The Benefit of Christ – The Most Influential Book You Have Never Read
It was 1543. North of the Alps, Protestant reformers were busy publishing books. In Rome, the papacy was busy banning them. Still, the publishers in Venice, a proudly independent republic with a reputation of opposition to the pope, were persistent. That year’s best-seller was an Italian essay by a characteristically long name: Trattato utilissimo del beneficio di Giesù Cristo crocifisso verso i cristiani (Most useful treatise on the benefit of Jesus Christ crucified for Christians). It was called, for short, Il Beneficio di Cristo (The Benefit of Christ).
A Much Hated Best-Seller
According to the Italian theologian Pier Paolo Vergerio (1498-1565), the book sold 40,000 copies in six years in Venice alone – an impressive number at that time. It was an immediate success, especially among the group of Italian reformers – including high-ranking nobles and cardinals - who had been unsuccessfully trying to fight Rome’s corruption and promote a return to the original Scriptures (ad fontes). In this 70-page treatise, they found a concise explanation of important doctrines on which the church had not yet reached an official consensus, such as justification by faith alone.
Soon, the book was reprinted in other cities and translated in other languages, including English, French, and Croatian. One English copy included handwritten notes by King Edward VI, who had obviously enjoyed its study.
On the other hand, some clergymen immediately attacked it as full of “Lutheran errors and deceptions.” It was burned in Naples in 1544, placed on the index of forbidden books in 1549, and finally outlawed by name at the Council of Trent. Its faults were identical to those Rome found in Lutheran writings, chiefly that it presented justification as a single act of God towards sinners, independent of their works, instead of a gradual progression by degrees.
The papacy considered it so dangerous that it almost succeeded in destroying every Italian copy. In 1855, an Italian copy was found at St. John’s College Library in Cambridge, spurring a renewed interest in the treatise.
A Mysterious Author
The book appeared on the shelves as an anonymous work. The reason given was “so that the content rather than the authority of the author may move you.” There might also have been a concern for safety, given that just the previous year the pope had reopened the Roman Inquisition with the specific goal of crushing the Lutheran “heresy.”
In 1567, Roman authorities extracted, by torture, a confession from humanist Pietro Carnesecchi (1508-1567), who had been guilty of mingling in pro-Lutheran circles. The torture and interrogation lasted many days, with the intent of obtaining names, including the name of the author of The Benefit.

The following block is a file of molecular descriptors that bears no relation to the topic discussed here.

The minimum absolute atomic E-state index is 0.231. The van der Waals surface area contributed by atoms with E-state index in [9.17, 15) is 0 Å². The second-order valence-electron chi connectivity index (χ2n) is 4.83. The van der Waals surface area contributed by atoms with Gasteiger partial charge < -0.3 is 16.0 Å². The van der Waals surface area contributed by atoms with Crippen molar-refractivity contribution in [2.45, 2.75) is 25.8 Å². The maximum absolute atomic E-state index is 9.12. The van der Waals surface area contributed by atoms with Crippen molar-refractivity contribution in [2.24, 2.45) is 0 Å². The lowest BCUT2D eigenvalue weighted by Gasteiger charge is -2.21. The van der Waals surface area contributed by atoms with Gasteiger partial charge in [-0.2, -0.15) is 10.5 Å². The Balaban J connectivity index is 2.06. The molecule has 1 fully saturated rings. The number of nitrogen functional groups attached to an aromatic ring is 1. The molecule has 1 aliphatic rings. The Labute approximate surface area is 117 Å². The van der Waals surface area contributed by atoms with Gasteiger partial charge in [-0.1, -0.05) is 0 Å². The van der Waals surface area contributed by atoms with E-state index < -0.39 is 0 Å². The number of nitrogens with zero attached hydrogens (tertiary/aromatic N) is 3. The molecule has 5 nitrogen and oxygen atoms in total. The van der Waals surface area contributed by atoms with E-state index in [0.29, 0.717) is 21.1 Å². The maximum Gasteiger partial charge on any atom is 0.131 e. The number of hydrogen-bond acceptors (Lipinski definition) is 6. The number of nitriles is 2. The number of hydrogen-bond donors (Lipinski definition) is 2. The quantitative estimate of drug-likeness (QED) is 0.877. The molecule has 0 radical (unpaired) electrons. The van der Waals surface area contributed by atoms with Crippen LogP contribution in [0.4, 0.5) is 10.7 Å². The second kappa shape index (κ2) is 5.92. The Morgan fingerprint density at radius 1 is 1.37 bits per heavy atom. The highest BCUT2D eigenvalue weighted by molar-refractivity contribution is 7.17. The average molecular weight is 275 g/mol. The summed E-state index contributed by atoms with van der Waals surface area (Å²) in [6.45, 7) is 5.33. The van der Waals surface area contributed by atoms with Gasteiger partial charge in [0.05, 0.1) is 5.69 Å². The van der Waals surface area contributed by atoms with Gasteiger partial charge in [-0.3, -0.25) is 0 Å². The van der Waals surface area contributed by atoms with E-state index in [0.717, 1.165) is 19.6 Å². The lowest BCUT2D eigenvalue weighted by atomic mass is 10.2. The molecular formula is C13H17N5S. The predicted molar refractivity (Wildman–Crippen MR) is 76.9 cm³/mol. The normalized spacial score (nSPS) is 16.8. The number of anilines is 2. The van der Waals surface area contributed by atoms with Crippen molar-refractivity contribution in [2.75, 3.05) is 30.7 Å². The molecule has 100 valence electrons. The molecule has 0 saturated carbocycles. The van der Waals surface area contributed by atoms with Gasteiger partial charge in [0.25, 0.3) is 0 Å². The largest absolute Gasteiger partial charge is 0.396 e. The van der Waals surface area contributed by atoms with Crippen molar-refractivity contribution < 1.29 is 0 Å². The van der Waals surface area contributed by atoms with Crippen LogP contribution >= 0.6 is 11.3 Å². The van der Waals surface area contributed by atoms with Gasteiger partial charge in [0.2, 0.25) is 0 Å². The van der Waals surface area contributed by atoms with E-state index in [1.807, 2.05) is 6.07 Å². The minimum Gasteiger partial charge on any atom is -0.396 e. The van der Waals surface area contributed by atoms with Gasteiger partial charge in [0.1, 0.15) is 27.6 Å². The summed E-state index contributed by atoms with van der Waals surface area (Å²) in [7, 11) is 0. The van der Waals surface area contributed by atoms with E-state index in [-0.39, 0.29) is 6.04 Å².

Carnesecchi finally revealed the book was written by an obscure Benedictine monk, Benedetto Fontanini, also known as Benedetto da Mantova (1495-1556). After writing it, Benedetto passed it on to poet Marcantonio Flaminio (1498-1550) for a literary revision. Being both dead, these men escaped death at the hand of the inquisition. Carnesecchi, on the other hand, was found guilty on 34 accounts (mostly doctrines that today’s Protestants would find highly orthodox) and was beheaded and then burned.
Carnesecchi’s confession remained buried in the papal files until 1881, when Pope Leo XIII opened the Vatican Secret Archives to researchers. At that point, interest peaked for both the book and its author. In spite of this, we still know little about Benedetto’s life: he lived in monasteries in Mantua and Venice, and headed a monastery in Sicily and another near Ferrara. In 1549, he was interrogated on charges of heresy, but was released. He died around 1556.
As it seems, Benedetto spent some time with the Spanish reformer Juan de Valdes, who had created a circle of like-minded believers in Naples. Valdes had a powerful impact in Italy, influencing reformers like Bernardino Ochino and Peter Martyr Vermigli and intellectuals like Cardinal Reginald Pole and Vittoria Colonna. Most likely, he had a similar influence on Benedetto.
Casual readers of The Benefit are quick to point out its similarities with Luther’s and Calvin’s works. On the other hand, the treatise is far from being a simple compilation of quotes. It’s a concise, original, and clear explanation of the main doctrines of grace and justification, written in a simple and poetic language.
Its organization reminds of the three categories of guilt, grace, and gratitude in the Heidelberg Catechism, which was written twenty years later. Some of its language is also similar, raising the possibility that the treatise influenced the catechism’s authors. For example, the first chapter, on sin and misery, is followed by a chapter on the law which is given “so that we would recognize our sin, and despairing of our ability to justify ourselves by works, would have recourse to the mercy of God and the justice of faith.”
From there, the book moves on to justification because of Christ alone, union with Christ, the difference between law and gospel, the two Adams, good works as a natural consequence of faith, and prayer and the sacraments as remedies for lack of confidence.
This short and inspiring treatise – so influential in its day – is now largely unknown. The only unabridged translation into modern English is included in a rare, 52-year old book which was published in Italy and is now extremely hard to find. Maybe the renewed interest will bring about a new Engish translation. It’s definitely worth the effort.
 From the title of a book (Compendio d’errori et inganni luterani) written in 1544 by the Dominican Ambrogio Catarino in response to The Benefit.
 Tedeschi, John A., ed. Italian Reformation Studies in Honor of Laelius Socinus, Le Monnier, Florence, 1965, p. 49. It’s reminiscent of the Heidelberg Catechism, 2: “Q. How do you come to know your misery? A. The law of God tells me.”